This Friday, Charlie Barder came to talk to the Shackleton society about his experience of the 2017 Mongol Rally – a gruelling 4 week experience in which competitors drove from Goodwood race track in England to Western Siberia, over 8000 miles away.

Mr Barder gave the audience a chronological account of his journey, starting with a vague suggestion at a dinner party one night, ending half way around the world. He completed the trip in what is known at the Kazakhstani taxi driver’s car of choice – a Fiat Doblo, and alongside him was his travel companion, Jonathan Tucker. After travelling through the relatively easy and familiar parts of Western Europe, things started to change in terms of culture as he entered parts of Eastern Europe. The art forms particularly caught his eye, featuring both giant tributes to soviet era leaders and ideals, and smaller scale tributes to the working people of the USSR.

It would not be a Shackleton society talk of course without some aspect of soul-crushing hardship. And this hardship came in the form of the difficult driving conditions. After rising at 5am every morning, Mr Barder and his partner would average only 14mph every day in countries like Kazakhstan due to the dire road conditions. This issue was compounded by insufferable temperatures, a lack of air conditioning and an equally insufferable driving companion at times (such as when crossing a border it was revealed that their insurance did not cover them for any rally, and thus they were driving illegally).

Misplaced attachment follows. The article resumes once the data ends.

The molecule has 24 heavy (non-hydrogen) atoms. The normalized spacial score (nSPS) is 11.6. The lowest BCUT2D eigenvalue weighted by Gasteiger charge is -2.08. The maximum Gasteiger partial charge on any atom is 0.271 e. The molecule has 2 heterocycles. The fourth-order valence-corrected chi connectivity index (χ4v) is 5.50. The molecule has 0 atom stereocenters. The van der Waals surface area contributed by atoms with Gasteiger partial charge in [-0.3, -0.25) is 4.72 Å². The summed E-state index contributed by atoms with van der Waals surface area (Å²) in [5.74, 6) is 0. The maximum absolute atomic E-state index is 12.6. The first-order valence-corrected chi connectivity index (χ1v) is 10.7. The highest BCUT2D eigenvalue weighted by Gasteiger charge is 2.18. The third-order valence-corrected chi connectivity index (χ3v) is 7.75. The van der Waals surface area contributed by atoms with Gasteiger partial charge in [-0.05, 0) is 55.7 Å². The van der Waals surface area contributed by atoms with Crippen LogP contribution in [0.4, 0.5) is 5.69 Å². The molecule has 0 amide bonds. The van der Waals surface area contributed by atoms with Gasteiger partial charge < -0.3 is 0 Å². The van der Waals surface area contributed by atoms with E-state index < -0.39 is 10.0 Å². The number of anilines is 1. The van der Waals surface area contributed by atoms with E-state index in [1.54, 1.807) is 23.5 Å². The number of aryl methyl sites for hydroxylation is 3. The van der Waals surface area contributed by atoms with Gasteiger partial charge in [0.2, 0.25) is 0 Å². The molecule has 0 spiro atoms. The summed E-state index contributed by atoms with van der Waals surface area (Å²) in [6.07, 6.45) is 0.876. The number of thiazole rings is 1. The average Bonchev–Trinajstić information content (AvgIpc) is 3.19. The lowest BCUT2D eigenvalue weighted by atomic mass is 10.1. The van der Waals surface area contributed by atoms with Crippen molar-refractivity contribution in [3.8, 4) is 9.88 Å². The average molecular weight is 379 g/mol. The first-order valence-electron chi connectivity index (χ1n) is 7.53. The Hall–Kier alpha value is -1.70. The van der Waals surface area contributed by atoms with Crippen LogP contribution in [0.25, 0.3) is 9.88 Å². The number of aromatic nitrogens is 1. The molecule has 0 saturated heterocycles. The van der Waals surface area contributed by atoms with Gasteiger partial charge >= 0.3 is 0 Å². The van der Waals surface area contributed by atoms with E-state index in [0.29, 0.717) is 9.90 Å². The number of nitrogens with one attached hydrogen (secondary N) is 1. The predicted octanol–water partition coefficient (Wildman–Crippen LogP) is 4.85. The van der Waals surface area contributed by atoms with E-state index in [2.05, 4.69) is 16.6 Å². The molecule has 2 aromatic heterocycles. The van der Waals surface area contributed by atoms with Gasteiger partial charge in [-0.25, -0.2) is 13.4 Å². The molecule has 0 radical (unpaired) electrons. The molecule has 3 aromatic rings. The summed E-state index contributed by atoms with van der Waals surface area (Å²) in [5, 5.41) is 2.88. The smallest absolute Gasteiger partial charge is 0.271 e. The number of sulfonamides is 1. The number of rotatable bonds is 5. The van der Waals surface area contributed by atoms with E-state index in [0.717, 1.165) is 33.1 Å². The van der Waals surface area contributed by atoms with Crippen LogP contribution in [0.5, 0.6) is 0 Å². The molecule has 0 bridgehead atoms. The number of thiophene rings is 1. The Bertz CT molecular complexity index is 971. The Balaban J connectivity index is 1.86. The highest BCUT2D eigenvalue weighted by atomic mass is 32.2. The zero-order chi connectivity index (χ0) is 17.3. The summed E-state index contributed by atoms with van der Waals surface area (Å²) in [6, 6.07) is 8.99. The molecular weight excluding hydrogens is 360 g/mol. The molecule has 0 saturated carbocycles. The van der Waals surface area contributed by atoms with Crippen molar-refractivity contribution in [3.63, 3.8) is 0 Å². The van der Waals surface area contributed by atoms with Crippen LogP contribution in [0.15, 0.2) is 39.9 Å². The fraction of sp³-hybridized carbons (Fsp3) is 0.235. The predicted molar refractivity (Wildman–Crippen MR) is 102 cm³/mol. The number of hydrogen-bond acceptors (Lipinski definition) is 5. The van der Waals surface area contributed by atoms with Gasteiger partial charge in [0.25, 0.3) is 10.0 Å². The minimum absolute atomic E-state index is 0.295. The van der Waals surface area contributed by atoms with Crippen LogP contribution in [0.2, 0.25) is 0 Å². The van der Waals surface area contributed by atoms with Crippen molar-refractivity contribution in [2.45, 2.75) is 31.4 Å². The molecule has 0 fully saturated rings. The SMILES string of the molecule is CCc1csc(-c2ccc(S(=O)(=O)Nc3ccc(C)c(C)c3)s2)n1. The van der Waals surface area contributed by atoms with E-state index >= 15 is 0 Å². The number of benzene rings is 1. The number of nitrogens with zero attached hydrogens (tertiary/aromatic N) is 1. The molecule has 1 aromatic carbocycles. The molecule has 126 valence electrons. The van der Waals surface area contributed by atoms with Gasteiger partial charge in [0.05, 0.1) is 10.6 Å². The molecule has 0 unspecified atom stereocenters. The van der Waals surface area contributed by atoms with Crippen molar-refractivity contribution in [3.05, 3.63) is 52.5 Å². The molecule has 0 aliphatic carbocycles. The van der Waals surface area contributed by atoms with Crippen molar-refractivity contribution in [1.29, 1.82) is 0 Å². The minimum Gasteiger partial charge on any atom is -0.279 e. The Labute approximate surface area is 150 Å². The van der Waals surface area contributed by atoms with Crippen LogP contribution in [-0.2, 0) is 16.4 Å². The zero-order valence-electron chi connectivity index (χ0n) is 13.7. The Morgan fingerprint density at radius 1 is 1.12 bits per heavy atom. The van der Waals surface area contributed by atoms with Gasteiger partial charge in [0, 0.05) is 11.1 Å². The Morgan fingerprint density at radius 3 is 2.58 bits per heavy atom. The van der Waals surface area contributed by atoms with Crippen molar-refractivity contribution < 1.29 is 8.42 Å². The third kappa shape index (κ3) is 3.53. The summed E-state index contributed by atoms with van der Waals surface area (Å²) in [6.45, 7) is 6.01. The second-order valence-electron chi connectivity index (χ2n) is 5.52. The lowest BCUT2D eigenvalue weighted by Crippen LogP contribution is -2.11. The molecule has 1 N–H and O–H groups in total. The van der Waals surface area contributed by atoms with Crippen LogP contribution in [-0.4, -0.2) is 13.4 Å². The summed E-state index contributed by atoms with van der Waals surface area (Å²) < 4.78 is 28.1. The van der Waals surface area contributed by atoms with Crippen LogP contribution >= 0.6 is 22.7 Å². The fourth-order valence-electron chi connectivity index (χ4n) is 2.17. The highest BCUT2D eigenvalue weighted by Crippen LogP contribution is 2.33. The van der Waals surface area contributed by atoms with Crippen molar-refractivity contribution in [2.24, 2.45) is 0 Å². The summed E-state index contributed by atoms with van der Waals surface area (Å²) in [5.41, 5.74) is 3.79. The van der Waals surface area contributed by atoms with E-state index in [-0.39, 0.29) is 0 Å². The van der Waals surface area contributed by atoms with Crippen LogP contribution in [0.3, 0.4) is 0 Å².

After driving through this part of the world, the transition was made into Russia and Mongolia. While Russia was certainly more picturesque than anticipated, the scenes of Mongolia were other worldly. Slides were shown of herds of yaks and wild horses superimposed upon a sprawling background of mountains, deserts and grasslands. The journey however, had to come to an end as he left Mongolia to reach the finish line in Siberia, where he received a wooden spoon as the prize for his first place finish of the race.

Throughout the talk there was an ever-looming presence of the Chernobyl power plant. Mr Barder shared his experience of walking through the ghost town of the plant, and shared some of the lesser known secrets of it, such as its missile response system that was active until 2010 in fear of US missile talks.

All this made for a fantastic talk to a packed 6 Cannon Yard, and hopefully it evoked the adventurer inside some of the audience who may wish to try this themselves.

Harry Barder